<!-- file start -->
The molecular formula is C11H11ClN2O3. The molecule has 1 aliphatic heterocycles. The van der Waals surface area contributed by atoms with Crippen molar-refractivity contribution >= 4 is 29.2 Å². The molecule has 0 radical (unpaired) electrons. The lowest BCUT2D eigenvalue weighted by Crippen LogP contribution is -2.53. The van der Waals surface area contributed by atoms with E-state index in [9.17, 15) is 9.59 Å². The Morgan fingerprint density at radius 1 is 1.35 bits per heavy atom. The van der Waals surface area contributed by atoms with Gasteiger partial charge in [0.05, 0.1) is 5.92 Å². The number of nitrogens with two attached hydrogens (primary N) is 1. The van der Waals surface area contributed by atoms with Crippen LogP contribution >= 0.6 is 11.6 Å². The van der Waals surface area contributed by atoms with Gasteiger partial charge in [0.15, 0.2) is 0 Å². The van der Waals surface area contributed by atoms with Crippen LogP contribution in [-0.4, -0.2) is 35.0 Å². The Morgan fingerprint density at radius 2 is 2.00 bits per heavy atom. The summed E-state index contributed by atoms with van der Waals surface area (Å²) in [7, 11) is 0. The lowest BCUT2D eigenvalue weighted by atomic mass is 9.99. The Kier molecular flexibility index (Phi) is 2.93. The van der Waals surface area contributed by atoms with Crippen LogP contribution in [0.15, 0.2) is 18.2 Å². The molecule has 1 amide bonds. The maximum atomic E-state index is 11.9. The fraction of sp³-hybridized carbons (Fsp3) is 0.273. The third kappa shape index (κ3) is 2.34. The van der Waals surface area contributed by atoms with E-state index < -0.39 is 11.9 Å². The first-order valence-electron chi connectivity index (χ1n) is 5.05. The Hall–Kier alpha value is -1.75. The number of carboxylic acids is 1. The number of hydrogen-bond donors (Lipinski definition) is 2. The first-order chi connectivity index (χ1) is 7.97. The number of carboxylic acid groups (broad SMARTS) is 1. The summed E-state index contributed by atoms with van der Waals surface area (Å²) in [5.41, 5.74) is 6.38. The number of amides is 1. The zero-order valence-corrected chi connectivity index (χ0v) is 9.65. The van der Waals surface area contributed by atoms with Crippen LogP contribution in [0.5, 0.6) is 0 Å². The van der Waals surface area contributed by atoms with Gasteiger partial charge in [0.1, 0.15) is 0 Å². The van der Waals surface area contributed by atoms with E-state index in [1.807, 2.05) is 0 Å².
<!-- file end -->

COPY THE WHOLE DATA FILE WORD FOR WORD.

The molecular formula is C11H11ClN2O3. The molecule has 1 aliphatic heterocycles. The van der Waals surface area contributed by atoms with Crippen molar-refractivity contribution >= 4 is 29.2 Å². The molecule has 0 radical (unpaired) electrons. The lowest BCUT2D eigenvalue weighted by Crippen LogP contribution is -2.53. The van der Waals surface area contributed by atoms with E-state index in [9.17, 15) is 9.59 Å². The Morgan fingerprint density at radius 1 is 1.35 bits per heavy atom. The van der Waals surface area contributed by atoms with Gasteiger partial charge in [0.05, 0.1) is 5.92 Å². The number of nitrogens with two attached hydrogens (primary N) is 1. The van der Waals surface area contributed by atoms with Crippen LogP contribution >= 0.6 is 11.6 Å². The van der Waals surface area contributed by atoms with Gasteiger partial charge in [0.15, 0.2) is 0 Å². The van der Waals surface area contributed by atoms with Crippen LogP contribution in [-0.4, -0.2) is 35.0 Å². The Morgan fingerprint density at radius 2 is 2.00 bits per heavy atom. The summed E-state index contributed by atoms with van der Waals surface area (Å²) in [7, 11) is 0. The lowest BCUT2D eigenvalue weighted by atomic mass is 9.99. The Kier molecular flexibility index (Phi) is 2.93. The van der Waals surface area contributed by atoms with Crippen LogP contribution in [0.15, 0.2) is 18.2 Å². The molecule has 1 amide bonds. The maximum atomic E-state index is 11.9. The fraction of sp³-hybridized carbons (Fsp3) is 0.273. The third kappa shape index (κ3) is 2.34. The van der Waals surface area contributed by atoms with E-state index < -0.39 is 11.9 Å². The first-order valence-electron chi connectivity index (χ1n) is 5.05. The Hall–Kier alpha value is -1.75. The number of carboxylic acids is 1. The number of hydrogen-bond donors (Lipinski definition) is 2. The first-order chi connectivity index (χ1) is 7.97. The number of carboxylic acid groups (broad SMARTS) is 1. The summed E-state index contributed by atoms with van der Waals surface area (Å²) in [5.41, 5.74) is 6.38. The number of amides is 1. The zero-order valence-corrected chi connectivity index (χ0v) is 9.65. The van der Waals surface area contributed by atoms with Crippen LogP contribution in [0.5, 0.6) is 0 Å². The van der Waals surface area contributed by atoms with Gasteiger partial charge in [0.1, 0.15) is 0 Å². The van der Waals surface area contributed by atoms with E-state index in [1.807, 2.05) is 0 Å².